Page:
Bay Journal

Whitney Pipkin writes at the intersection of food, agriculture and the environment from her home base in Northern Virginia. Her work for the Bay Journal often focuses on the Potomac and Anacostia rivers, and she is a fellow of the Institute for Journalism & Natural Resources. .(JavaScript must be enabled to view this email address).

Home Depot to limit pesticides on plants by year’s end

  • July 03, 2014
One of the many bees I found enjoying my flowering clover last week in Alexandria, Va. (Whitney Pipkin)

There’s a lot of buzz about bees right now. From the president to a handful of national retailers, new programs are exploring how to better protect these key pollinators for not only your flowerbed but also for about every third bite of food we eat each day.

And what’s good for bees — a more thoughtful, judicious use of pesticides in the region, for one — is often good for the Chesapeake Bay as well.

Just this week, Home Depot and other U.S. retailers announced that they are working to eliminate or limit the use of a type of pesticide suspected of contributing to dramatic declines in honeybee populations in the country: neonicotinoids or neonics for short.

Home Depot will require its suppliers to start labeling any plants treated with neonics by the fourth quarter of this year. The company is also running tests to see if suppliers can eliminate neonics in their plant production without hurting plant health.

This comes after a recent study found that many of the flowers gardeners are encouraged to plant to boost bee populations that not only contain these pesticides when purchased from a store but they can actually harm the bees who try to pollinate them.

The Gardeners Beware 2014 study showed that more than half of the 71 garden plant samples purchased at top garden retailers in 18 cities contained neonic pesticides. A store in Cockeysville, MD., was among those included in the study, according to the Maryland Pesticide Network.
Mdpestnet.org

BJ’s Wholesale Club, with 200 stores on the East Coast, said it would also look into labeling plants free of neonics by the end of the year. Other retailers are expected to follow suit.

The U.S. Department of Agriculture estimates that the total loss of managed honeybee colonies — like the ones that are shipped from state to state to pollinate local crops — was 23 percent over the winter of 2013-14. That’s part of what prompted the White House in late June to announce a new taskforce that will study how to reverse the country’s honeybee decline.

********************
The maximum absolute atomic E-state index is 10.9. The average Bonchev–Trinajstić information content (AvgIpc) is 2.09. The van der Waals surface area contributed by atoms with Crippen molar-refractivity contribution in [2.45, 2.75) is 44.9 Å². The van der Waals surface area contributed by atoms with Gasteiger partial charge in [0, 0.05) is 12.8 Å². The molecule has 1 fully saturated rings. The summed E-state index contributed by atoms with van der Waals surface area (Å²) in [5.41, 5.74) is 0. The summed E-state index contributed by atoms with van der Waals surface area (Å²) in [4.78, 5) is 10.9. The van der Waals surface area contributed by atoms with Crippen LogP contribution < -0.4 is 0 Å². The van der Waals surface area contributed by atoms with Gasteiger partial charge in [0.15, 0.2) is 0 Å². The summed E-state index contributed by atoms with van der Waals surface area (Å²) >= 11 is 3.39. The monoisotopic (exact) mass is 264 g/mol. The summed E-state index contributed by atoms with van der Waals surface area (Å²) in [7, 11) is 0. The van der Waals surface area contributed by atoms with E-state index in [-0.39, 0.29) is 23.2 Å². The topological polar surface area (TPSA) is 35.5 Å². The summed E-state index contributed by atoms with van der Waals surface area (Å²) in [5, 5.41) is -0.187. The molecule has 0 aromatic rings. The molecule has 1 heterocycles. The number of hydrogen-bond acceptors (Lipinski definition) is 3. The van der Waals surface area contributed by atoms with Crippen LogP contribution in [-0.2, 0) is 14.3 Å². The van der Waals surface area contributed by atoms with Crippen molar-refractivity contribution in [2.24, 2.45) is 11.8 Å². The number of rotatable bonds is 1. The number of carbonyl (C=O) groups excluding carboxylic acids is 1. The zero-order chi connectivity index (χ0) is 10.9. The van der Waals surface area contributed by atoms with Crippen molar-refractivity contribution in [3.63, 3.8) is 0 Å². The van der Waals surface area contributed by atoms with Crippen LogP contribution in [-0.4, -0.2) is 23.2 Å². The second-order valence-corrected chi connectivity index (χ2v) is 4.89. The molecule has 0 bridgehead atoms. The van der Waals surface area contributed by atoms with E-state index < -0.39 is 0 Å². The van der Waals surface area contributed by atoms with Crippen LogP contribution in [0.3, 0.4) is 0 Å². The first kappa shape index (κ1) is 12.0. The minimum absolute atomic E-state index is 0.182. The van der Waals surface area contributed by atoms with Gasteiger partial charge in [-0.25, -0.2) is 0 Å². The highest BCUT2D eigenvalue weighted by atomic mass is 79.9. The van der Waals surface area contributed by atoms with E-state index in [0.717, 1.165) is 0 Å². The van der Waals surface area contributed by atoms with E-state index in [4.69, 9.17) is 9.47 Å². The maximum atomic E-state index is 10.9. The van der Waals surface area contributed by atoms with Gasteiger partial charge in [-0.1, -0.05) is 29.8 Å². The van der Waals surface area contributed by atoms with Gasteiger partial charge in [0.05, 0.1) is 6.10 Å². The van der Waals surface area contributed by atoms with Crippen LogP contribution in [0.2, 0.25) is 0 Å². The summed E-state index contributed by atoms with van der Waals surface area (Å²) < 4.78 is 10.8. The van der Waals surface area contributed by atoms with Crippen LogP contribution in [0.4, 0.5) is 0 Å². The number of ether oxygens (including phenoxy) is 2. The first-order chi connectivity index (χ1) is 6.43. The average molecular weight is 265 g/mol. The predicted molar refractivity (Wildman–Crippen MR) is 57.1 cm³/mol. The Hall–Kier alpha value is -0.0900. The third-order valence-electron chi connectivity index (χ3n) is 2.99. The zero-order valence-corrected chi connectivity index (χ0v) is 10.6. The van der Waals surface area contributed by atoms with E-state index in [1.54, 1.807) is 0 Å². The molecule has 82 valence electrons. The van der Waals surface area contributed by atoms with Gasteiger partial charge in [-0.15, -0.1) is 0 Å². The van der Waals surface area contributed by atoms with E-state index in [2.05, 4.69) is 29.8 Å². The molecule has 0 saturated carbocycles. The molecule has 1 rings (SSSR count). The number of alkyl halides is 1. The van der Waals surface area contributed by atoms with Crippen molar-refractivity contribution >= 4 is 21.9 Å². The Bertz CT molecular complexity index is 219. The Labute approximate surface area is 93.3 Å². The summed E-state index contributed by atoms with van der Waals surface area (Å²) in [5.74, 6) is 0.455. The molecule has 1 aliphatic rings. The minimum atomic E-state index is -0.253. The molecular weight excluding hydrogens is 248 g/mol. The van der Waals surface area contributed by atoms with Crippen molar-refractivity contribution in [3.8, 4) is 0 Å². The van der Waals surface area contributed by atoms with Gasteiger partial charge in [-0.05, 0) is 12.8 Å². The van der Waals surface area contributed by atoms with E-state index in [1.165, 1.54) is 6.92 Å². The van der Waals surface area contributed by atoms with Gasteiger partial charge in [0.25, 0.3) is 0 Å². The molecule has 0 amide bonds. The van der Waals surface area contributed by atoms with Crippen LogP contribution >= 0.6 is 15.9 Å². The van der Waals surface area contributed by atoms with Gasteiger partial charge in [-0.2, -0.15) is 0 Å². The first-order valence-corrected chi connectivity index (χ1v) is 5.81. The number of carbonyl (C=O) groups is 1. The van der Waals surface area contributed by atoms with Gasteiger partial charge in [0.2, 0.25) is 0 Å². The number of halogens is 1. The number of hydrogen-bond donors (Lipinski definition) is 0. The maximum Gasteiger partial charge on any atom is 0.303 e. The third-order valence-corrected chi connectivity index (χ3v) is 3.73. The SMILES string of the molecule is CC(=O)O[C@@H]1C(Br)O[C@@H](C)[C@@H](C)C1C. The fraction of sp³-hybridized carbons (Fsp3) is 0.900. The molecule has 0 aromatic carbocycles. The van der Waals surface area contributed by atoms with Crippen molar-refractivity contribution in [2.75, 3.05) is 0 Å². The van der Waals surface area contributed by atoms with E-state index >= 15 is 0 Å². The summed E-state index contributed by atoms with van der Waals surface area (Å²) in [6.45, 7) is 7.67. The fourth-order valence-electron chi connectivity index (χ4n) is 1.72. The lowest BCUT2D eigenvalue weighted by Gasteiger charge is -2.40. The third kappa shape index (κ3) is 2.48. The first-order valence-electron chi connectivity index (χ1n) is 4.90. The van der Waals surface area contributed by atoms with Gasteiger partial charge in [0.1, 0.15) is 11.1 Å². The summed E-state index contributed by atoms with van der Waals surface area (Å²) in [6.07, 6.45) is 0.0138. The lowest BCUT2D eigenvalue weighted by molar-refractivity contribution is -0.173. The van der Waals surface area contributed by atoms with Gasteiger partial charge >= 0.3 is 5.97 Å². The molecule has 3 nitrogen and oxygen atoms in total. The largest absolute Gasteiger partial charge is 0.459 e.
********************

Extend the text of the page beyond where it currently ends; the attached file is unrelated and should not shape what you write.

The White House’s announcement barely mentioned neonics as one of many pesticides it has charged the EPA with studying to determine its impact on pollinators.

It said that honeybee pollination alone adds more then $15 billion in value to agricultural crops in the United States each year. That’s not including the pollination legwork of native bees or of other insects like the monarch butterfly, which recorded its lowest population level in 2013-14.

Scientists believe that bee losses are likely caused by a combination of stressors: poor bee nutrition, loss of forage lands, parasites, pathogens, lack of genetic diversity and exposure to pesticides, the White House announcement said.

The front page of The Washington Post’s Health and Science section a couple weeks ago featured an enthralling graphic on honeybees, including how they function, what threatens them and why the president is talking about them.

Its sidenote that flowering clover is a draw for bees made me feel less guilty about the lawn not getting mowed right away and the white flowers that, as I looked out my window, had begun to cover it. Later that day, while working outside, I took a closer look at the clover and saw it was abuzz with pollinators. There were probably four bees in the square foot of grass just in front of me (see photo).

Then I thought about my latest trip to Home Depot, where I bought a few flowering plants for some pots and chatted with the worker about weed control. He quickly recommended their strongest weed killer, and I explained why I wasn’t interested in dousing my yard with RoundUp (water quality being one reason, my dog’s affinity for grass being another).

A few weeks later at the D.C. Green Festival, I was given a propane-fueled weed scorcher, allowing me to apply a blue flame — instead of weed killer — to the unwanted plants sprouting on my patio. By the next day, the scorched plants are easy to pull from the root. (And the sucker is fun to use!)

So if you’re thinking of sprucing up the yard for a 4th of July party, as we are, think twice about how the chemicals you use might impact the following: bees, the Bay and babies (for good measure).

Have a happy holiday weekend!

  • Google+
  • LinkedIn
  • Reddit
  • StumbleUpon
About Whitney Pipkin
Whitney Pipkin writes at the intersection of food, agriculture and the environment from her home base in Northern Virginia. Her work for the Bay Journal often focuses on the Potomac and Anacostia rivers, and she is a fellow of the Institute for Journalism & Natural Resources. .(JavaScript must be enabled to view this email address).
Read more articles by Whitney Pipkin

Comments

By submitting a comment, you are consenting to these Rules of Conduct. Thank you for your civil participation. Please note: reader comments do not represent the position of Chesapeake Media Service.

Comments are now closed for this article. Comments are accepted for 60 days after publication.

Copyright ©2017 Bay Journal / Bay Journal Media / Advertise with Us

Terms of use | Privacy Policy